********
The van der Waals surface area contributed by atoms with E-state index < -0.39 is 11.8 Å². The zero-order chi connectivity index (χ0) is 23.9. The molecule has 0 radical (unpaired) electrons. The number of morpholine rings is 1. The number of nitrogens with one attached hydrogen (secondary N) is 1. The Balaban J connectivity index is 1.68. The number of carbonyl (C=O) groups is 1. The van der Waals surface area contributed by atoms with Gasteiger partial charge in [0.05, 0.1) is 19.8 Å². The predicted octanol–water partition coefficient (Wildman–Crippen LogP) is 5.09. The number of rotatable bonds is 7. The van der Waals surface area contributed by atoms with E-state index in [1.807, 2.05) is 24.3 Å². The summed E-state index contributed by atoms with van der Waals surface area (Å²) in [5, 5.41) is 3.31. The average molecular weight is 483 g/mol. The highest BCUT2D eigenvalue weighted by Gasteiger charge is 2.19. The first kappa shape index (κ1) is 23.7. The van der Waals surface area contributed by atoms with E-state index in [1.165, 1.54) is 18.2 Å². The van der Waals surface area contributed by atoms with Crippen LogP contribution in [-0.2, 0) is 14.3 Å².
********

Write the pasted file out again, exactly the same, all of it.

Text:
The van der Waals surface area contributed by atoms with E-state index < -0.39 is 11.8 Å². The zero-order chi connectivity index (χ0) is 23.9. The molecule has 0 radical (unpaired) electrons. The number of morpholine rings is 1. The number of nitrogens with one attached hydrogen (secondary N) is 1. The Balaban J connectivity index is 1.68. The number of carbonyl (C=O) groups is 1. The van der Waals surface area contributed by atoms with Gasteiger partial charge in [0.05, 0.1) is 19.8 Å². The predicted octanol–water partition coefficient (Wildman–Crippen LogP) is 5.09. The number of rotatable bonds is 7. The van der Waals surface area contributed by atoms with E-state index in [1.807, 2.05) is 24.3 Å². The summed E-state index contributed by atoms with van der Waals surface area (Å²) in [5, 5.41) is 3.31. The average molecular weight is 483 g/mol. The highest BCUT2D eigenvalue weighted by Gasteiger charge is 2.19. The first kappa shape index (κ1) is 23.7. The van der Waals surface area contributed by atoms with E-state index in [1.165, 1.54) is 18.2 Å². The van der Waals surface area contributed by atoms with Crippen LogP contribution in [-0.2, 0) is 14.3 Å².